BI Approach

Classes are small allowing the instructor to assist each student to optimize their alignment through verbal as well as hands-on corrections. They combine stretching with both low load motor control and high speed or high load strength training.


Low Load vs. High Load Training

Repetitive movements ingrain neural pathways, allowing them to become habitual. Low load motor control training helps to refine muscle co-ordination, improving one’s efficiency of movement. High speed or high load strength training doesn’t necessarily ensure integrity of movement; being physically strong and powerful doesn’t translate into efficient motor control.


Moving into Trust

Habitual movement patterns are often out-dated protective mechanisms that no longer serve. To overcome protective mode and form new constructive patterns of movement, the body needs to feel safe. In a relaxed state, the body is able to explore new territory and build dynamic strength.

Being a non-competitive environment, BI encourages people to trust their own instinct and stop movements that don’t feel right. Pushing past the point of sustainable structural integrity allows old compensational patterns to re-emerge. Re-establishing trust in one’s own body opens a door to explore previously inaccessible movements.

“I always look forward to Meret's class: I can arrive feeling scattered but when I leave I feel centered, physically aligned, calm, and ready for my week. Meret's classes are small so she can focus on each participant, gently correcting alignment in each movement we do, and this careful attention helps me feel safely held in class. After a year of classes my body has become strong, and I am so much more aware of how I carry myself.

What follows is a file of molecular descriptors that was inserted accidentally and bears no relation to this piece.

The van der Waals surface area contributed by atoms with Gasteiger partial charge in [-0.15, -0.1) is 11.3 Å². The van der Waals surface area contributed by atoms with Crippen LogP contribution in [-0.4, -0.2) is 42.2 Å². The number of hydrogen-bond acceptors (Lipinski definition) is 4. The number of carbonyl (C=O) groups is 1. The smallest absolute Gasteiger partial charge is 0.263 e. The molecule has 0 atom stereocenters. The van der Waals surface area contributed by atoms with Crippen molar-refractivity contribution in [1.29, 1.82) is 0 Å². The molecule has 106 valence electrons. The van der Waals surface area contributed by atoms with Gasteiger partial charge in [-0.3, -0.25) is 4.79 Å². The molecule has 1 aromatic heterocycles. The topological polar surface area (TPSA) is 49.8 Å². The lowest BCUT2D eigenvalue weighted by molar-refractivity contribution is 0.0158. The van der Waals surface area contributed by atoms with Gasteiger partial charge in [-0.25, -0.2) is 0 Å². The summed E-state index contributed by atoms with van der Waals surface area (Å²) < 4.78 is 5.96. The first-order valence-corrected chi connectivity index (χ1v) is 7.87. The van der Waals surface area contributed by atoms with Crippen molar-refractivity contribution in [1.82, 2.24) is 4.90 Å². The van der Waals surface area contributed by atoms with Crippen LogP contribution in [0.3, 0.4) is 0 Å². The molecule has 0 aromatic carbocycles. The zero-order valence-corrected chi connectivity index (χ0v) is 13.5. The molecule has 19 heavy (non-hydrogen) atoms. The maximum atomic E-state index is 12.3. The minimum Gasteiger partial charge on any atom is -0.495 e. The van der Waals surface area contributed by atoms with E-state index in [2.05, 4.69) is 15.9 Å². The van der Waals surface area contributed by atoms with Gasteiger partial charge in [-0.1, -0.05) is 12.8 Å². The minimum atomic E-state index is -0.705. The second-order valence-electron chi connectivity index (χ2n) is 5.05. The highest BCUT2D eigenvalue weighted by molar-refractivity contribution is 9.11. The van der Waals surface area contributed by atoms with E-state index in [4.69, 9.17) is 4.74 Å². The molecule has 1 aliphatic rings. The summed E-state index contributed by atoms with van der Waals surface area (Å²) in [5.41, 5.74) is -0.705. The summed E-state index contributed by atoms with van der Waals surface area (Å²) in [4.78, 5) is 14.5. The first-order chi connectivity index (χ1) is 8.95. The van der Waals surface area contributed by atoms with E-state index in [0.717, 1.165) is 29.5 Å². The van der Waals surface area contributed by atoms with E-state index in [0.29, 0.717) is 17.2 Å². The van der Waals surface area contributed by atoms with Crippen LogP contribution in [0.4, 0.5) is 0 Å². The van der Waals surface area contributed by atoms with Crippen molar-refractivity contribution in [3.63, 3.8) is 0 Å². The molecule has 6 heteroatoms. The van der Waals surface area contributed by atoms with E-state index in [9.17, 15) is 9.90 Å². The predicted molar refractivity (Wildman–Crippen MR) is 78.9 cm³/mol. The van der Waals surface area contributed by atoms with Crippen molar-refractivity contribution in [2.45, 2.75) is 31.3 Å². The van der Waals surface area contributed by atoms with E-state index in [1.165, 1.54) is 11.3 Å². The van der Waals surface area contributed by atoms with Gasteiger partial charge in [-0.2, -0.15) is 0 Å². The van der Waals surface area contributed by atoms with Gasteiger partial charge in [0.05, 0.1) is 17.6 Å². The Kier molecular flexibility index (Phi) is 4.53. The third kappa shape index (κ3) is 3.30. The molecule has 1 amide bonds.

What I also love about Meret is that she always seems to be learning new skills, and incorporates them into her classes. She has a calm way about her, there is no pressure to do things you feel you can't, and she inspires confidence.”
- Jeanne Viall


Movement, Thinking and Feeling

BI is a mindful movement practice, in which students are encouraged to focus on the sensory experience of the movements in a non-judgmental way. The benefit thereof can spill over into all aspects of our lives.

“The mere fact of bringing attention back to the body, consistently returning to the present moment, allows us to detach from our daily story. When the mind wonders the body falls back into old patterns that don’t necessarily serve it. Therefore, in class, we focus on bringing our attention back to what is happening in the here and now.”

Physical grounding and centring, goes hand in hand with emotional grounding and centring.

“(BI) Exercises challenge me and help to achieve balance. This inner balance helps me to bring outward circumstances into balance. The practice helps me to navigate through very difficult times. I may be falling apart but I come to class, I find inner equilibrium and wholeness and I have clarity and power to deal with challenges.” 
- Vlada Meyer

Challenging situations often trigger an unconscious reaction. It is desirable to inhibit and replace that impulse with a conscious response.

“Based on evidence, many researchers believe the inhibitory mechanisms that control movement are also used to suppress thoughts, emotions and decisions that are potentially harmful.”

“In the context of everyday emotional life, inhibition allows you to make measured responses to stressful events.”

Todd Hargrove (A Guide to Better Movement)


Preventing Injury

By correcting ‘weak-links’ in the body’s movement chain and optimising neuro-muscular patterns, regular attendance of BI classes can decrease the risk of injury.



BI is an appropriate form of exercise for women during and after pregnancy, provided a series of modified exercises are followed based on the mother’s stage of pregnancy and fitness level. All BI classes can accommodate pregnant women as long as a compulsory one-on-one introductory session is attended beforehand.

The introductory session serves to go through some modifications based on:

  • Separation of the linea alba
  • Presence of the hormone relaxin
  • Risks associated with supine exercises

The benefits for pre and post-natal women include:

  • Stronger abdominal muscles to support the body during pregnancy, to aid during childbirth and to recover from childbirth
  • Stronger core to avoid back pain
  • Increased energy, stamina and relaxation
  • Postural awareness to better control pelvic tilt
  • Improved venous blood return to prevent varicose veins
Instructing Leg Extension
Demonstrating Toe Dips